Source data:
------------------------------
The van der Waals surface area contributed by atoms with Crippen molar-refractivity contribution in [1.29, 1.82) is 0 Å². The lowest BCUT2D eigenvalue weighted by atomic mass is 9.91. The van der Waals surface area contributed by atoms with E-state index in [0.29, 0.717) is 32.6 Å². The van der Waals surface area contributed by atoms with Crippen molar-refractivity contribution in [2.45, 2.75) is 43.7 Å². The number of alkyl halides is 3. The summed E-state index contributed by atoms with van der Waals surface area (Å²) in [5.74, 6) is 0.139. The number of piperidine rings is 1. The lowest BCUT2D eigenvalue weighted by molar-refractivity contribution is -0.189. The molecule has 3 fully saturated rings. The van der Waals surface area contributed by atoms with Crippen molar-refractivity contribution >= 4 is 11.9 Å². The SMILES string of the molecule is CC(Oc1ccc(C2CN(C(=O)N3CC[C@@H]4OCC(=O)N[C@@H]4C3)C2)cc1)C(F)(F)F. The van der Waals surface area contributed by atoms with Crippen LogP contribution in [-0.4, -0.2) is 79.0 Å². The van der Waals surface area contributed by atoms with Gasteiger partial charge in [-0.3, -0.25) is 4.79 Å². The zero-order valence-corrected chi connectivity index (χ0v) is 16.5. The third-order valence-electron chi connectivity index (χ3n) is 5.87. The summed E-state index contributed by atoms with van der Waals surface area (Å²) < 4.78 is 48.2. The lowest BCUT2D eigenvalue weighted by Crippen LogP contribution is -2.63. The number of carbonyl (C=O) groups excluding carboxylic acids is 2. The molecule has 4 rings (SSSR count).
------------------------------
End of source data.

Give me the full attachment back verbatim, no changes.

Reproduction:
The van der Waals surface area contributed by atoms with Crippen molar-refractivity contribution in [1.29, 1.82) is 0 Å². The lowest BCUT2D eigenvalue weighted by atomic mass is 9.91. The van der Waals surface area contributed by atoms with E-state index in [0.29, 0.717) is 32.6 Å². The van der Waals surface area contributed by atoms with Crippen molar-refractivity contribution in [2.45, 2.75) is 43.7 Å². The number of alkyl halides is 3. The summed E-state index contributed by atoms with van der Waals surface area (Å²) in [5.74, 6) is 0.139. The number of piperidine rings is 1. The lowest BCUT2D eigenvalue weighted by molar-refractivity contribution is -0.189. The molecule has 3 fully saturated rings. The van der Waals surface area contributed by atoms with Crippen molar-refractivity contribution >= 4 is 11.9 Å². The SMILES string of the molecule is CC(Oc1ccc(C2CN(C(=O)N3CC[C@@H]4OCC(=O)N[C@@H]4C3)C2)cc1)C(F)(F)F. The van der Waals surface area contributed by atoms with Crippen LogP contribution in [-0.4, -0.2) is 79.0 Å². The van der Waals surface area contributed by atoms with Gasteiger partial charge in [-0.3, -0.25) is 4.79 Å². The zero-order valence-corrected chi connectivity index (χ0v) is 16.5. The third-order valence-electron chi connectivity index (χ3n) is 5.87. The summed E-state index contributed by atoms with van der Waals surface area (Å²) < 4.78 is 48.2. The lowest BCUT2D eigenvalue weighted by Crippen LogP contribution is -2.63. The number of carbonyl (C=O) groups excluding carboxylic acids is 2. The molecule has 4 rings (SSSR count).